News (USA)

Trans flight attendant made famous in United ad dies by suicide

Kayleigh Scott
Kayleigh Scott Photo: United Airlines

A popular and well-known trans flight attendant was found dead at her home on Monday by Denver Police after posting a suicide note to social media.

On Monday morning at 2:28 am, Kayleigh Scott posted to Facebook and Instagram: “As I take my final breaths and exit this living earth, I would like to apologize to everyone I let down. I am so sorry I could not be better.”

Shortly after Scott posted the note, friends on social media alerted authorities.

“I was up all night and out of nowhere I saw a post by Kayleigh Scott with her last goodbyes on this earth. Many of us, just like myself, who couldn’t sleep, jumped on it right away. All night I tried to reach out, called , texted, messaged her family on fb, as so did others. Finally someone was able to send the police for a wellness check, unfortunately it was too late,” one person shared.

Later on Monday, Scott’s sister, Ashley posted: “To all who have commented and those watching this post, Kay has passed. Thank you for your concern and outpouring of love for her. We are going to miss her so much.”

Scott made headlines in 2020 after United Airlines featured her story in a diversity campaign on Trans Day of Visibility in 2020.

“This is a story that I know is so important for me to continue sharing,” Scott says in the video. “Not for me, but for those out there who are still fighting social norms, the boundaries set upon them, fighting themselves. Gay, lesbian, bi, trans, pan, whatever, whoever you identify as, come out to be counted.” 

Scott credited the airline with supporting her transition.

“My life changed for the better when I came to United as a flight attendant. With the support from the company, our business resource group for LGBTQ+ employees, and all of my loving coworkers, I was able to break free from the chains that helped me and to this day, I’m living confidently it’s my true self.”

Scott climbed the ranks at the airline, becoming a supervisor in 2021 and an outspoken advocate for AFA, the union that represents United flight attendants. Instagram reveals Scott was an avid skier and mountain climber; she summited 14 of 58 peaks she’d set as her goal.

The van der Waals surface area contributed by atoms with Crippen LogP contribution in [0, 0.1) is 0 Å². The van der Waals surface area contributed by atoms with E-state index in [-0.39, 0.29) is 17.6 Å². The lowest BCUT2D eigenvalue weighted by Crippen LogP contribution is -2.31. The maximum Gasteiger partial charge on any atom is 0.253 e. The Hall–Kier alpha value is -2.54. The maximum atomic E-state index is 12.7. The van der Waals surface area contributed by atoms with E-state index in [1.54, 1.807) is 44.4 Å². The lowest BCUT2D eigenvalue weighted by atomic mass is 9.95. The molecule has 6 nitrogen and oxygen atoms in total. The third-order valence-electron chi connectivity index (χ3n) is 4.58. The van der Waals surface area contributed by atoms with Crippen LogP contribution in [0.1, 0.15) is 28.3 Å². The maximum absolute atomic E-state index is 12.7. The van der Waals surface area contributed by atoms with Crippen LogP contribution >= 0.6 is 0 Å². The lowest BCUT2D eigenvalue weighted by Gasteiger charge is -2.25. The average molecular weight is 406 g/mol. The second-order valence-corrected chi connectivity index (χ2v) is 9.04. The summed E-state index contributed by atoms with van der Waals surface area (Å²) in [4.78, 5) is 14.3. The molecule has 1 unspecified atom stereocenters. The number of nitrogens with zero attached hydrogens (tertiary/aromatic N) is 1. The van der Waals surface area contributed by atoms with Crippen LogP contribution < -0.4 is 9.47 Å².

But according to friends, depression plagued Scott for years.

In December, she posted: “2022 has been a year packed with upset and difficulty. I saw too much death & loss in my life, I came to realize I work a meaningless job for a company that doesn’t value me as an employee, I had my heart destroyed, I lost my nice little home and had to downsize significantly and start over. I’m really struggling to find happiness and hope. I’m begging 2023 to be better to me. Please.”

In a message posted the same day as her suicide note, Scott wrote: “Life insurance benefits not payable if Flight Attendant used disability benefits before death.”

On Monday evening, Scott’s mother, Andrea Sylvestro, wrote a message to Kayleigh on Facebook: “I now have words, my mind is completely rushed with thoughts of you, and you like a flooded river are just rushing though my heart.”

In her post, Scott’s mom quoted her daughter: “I am who I am and I’ll always be who I am, someday the world will catch up to me.”

Editor’s note: This article mentions suicide. If you need to talk to someone now, call the Trans Lifeline at 1-877-565-8860. It’s staffed by trans people, for trans people. The Trevor Project provides a safe, judgment-free place to talk for LGBTQ youth at 1-866-488-7386. You can also call the National Suicide Prevention Lifeline at 1-800-273-8255.

Don't forget to share:

Support vital LGBTQ+ journalism

Reader contributions help keep LGBTQ Nation free, so that queer people get the news they need, with stories that mainstream media often leaves out. Can you contribute today?

Cancel anytime · Proudly LGBTQ+ owned and operated

Parents’ rights activists live in glass houses

Previous article

Disney announces huge LGBTQ+ conference just weeks after Ron DeSantis said he’s their “sheriff”

Next article